42. Nixon M: Feeding mechanism and growth in Octopus vulgaris. Doctoral thesis Doctor of Philosophy. London: University of London; 1968.Google Scholar
  43. O’Dor R, Balch N, Foy R, Hirtle M, Johnston D: Embryonic development of the Squid Illex illecbrosus and effect of temperature on development rates. J Northw Atl Fish Sci 1982, 3: 41-45.View ArticleGoogle Scholar
  44. Osman AHK, Caceci T: Histology of the stomach of Tilapia nilotica (Linnaeus, 1758) from the river Nile. J Fish Biol 1991, 38: 221-233.View ArticleGoogle Scholar
  45. Ribeiro L, Sarasquete C, Dinis MT: Histological and histochemical development of the digestive system of Solea senegalensis larvae. Aquaculture 1999, 191: 293-308.View ArticleGoogle Scholar
  46. Roo FJ, Socorro J, Izquierdo MS, Caballero MJ, Hernández-Cruz CM, Fernández A, Fernández-Palacios H: Development of red porgy Pagrus pagrus visual system in relation with changes in the digestive tract and larval feeding habits. Aquaculture 1999, 179: 499-512. 10.1016/S0044-8486(99)00183-0View ArticleGoogle Scholar
  47. Rosas C, Caamal C, Cázares R, Rodríguez D, Romero M, Chay D: Manual preliminar para el cultivo del pulpo Octopus maya. Unidad Multidisciplinaria de Docencia e Investigación Facultad de Ciencias, UNAM, Sisal, Yucatán. CONAPESCA: Secretaría de Desarrollo Rural y Pesca, Gobierno de Yucatán; 2006.Google Scholar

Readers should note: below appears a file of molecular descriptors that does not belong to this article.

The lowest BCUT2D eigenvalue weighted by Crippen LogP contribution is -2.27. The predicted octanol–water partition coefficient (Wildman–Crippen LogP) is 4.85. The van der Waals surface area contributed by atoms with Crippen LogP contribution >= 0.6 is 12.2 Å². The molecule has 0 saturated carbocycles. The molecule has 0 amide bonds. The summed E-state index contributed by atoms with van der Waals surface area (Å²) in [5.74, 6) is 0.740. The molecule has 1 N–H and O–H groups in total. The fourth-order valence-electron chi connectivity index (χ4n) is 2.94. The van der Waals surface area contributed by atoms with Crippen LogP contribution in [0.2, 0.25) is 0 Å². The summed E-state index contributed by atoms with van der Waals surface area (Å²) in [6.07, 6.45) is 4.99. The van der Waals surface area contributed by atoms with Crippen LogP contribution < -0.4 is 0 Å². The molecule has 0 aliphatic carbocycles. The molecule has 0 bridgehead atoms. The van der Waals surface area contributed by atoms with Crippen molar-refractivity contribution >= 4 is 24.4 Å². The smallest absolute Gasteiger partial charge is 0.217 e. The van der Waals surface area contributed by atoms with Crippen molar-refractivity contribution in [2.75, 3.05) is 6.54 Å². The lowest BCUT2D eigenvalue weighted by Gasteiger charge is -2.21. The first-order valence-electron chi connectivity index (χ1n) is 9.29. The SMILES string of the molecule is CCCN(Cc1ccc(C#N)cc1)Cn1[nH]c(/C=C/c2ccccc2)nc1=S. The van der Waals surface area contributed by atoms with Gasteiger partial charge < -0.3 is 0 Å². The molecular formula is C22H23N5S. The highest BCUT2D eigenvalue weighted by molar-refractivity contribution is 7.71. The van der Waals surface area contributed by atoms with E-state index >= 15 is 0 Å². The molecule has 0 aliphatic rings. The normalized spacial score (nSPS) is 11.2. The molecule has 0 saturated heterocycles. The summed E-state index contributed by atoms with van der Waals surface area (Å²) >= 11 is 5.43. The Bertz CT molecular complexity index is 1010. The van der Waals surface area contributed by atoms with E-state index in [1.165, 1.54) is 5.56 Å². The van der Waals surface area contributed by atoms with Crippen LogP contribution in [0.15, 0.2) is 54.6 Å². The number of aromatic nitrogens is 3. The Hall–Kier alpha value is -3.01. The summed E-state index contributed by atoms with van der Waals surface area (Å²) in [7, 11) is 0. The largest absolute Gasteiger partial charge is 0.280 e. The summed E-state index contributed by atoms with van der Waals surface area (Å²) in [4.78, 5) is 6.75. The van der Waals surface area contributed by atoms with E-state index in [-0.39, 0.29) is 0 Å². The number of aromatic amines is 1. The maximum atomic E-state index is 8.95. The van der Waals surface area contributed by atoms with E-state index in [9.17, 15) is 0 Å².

48. Sakurai Y, Young RE, Hirota J, Mangold K, Vecchione M, Clarke MR, Bower J: Artificial fertilization and development through hatching in the oceanic squids Ommastrephes bartramii and Sthenoteuthis oualaniensis (Cephalopoda: Ommastrephidae). The Veliger 1995, 38(3):185-191.Google Scholar
  49. Sarasquete C, Polo A, Yúfera M: Histological and histochemical study during larval development of Sparus aurata L. Aquaculture 1995, 130: 79-92. 10.1016/0044-8486(94)00175-NView ArticleGoogle Scholar
  50. Segner H, Storch V, Reinecke M, Kloas W, Hanke W: The development of functional digestive and metabolic organs in turbot Scopthalmus maximus . Mar Biol 1994, 119: 471-486. 10.1007/BF00347544View ArticleGoogle Scholar